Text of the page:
High-Bay Space at DRL

This cube-shaped building sits just east of DRL.  The high-bay provides faculty and students a facility for research, fabrication, and telescope display.  The building has a 42 foot high ceiling, exposed structural steel framing, and a crane beam and glass sliding doors for moving large telescopes in and out.  It was completed in January 2012.


DNA through a Solid State Nanopore

Dr. Meni Wanunu, Dr. Marija Drndic and others at the University of Pennsylvania have threaded DNA through solid state nanopores in order to gain information about chemically modified DNA. The image depicts chemically modified DNA translocating through a nanoscale pore in silicon nitride.



Penn physicists study graphenes, atomically thin sheets of carbon atoms in a honeycomb lattice. Graphene is the prototype Dirac material hosting a solid state realization of an ultra-relativistic electron gas and accessing new phenomena that are controlled by electric and magnetic fields and by the atomic registry when graphenes are stacked.

Large Hadron Collider - ATLAS Higgs candidate event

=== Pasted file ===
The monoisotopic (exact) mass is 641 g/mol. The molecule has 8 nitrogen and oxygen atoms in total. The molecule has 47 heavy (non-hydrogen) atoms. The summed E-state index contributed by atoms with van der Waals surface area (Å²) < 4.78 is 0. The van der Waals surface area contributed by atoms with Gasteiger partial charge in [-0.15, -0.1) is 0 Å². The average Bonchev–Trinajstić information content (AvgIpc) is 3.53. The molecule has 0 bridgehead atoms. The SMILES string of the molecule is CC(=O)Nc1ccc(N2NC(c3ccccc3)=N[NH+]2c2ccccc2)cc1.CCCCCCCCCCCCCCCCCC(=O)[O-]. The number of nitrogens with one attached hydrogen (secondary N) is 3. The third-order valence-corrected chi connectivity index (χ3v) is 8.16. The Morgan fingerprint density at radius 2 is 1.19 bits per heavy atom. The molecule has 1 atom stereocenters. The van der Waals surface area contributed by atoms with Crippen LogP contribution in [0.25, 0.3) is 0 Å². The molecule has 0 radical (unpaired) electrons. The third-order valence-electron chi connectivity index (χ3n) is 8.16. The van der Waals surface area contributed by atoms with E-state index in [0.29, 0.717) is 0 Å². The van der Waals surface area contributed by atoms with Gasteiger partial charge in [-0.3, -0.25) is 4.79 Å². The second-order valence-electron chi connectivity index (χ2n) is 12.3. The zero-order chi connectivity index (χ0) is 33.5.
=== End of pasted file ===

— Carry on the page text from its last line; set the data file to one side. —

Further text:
An event captured by the ATLAS detector in the search for a Higgs boson decaying into two Z bosons, one of which goes into a pair of electrons and two muons (the two tracks shown in red). There is no way to tell if this particular event comes from a Higgs decay or simply from a background event such as one containing two Z bosons.


Large Synoptic Survey Telescope at Night

A simulated night sky provides a background for the LSST facilities building on Cerro Pachón. The LSST will carry out a deep, 10 year imaging survey in six broad optical bands over the main survey area of 18,000 square degrees. Penn physicists play important roles in the leadership and anticipated dark energy science that will come from LSST.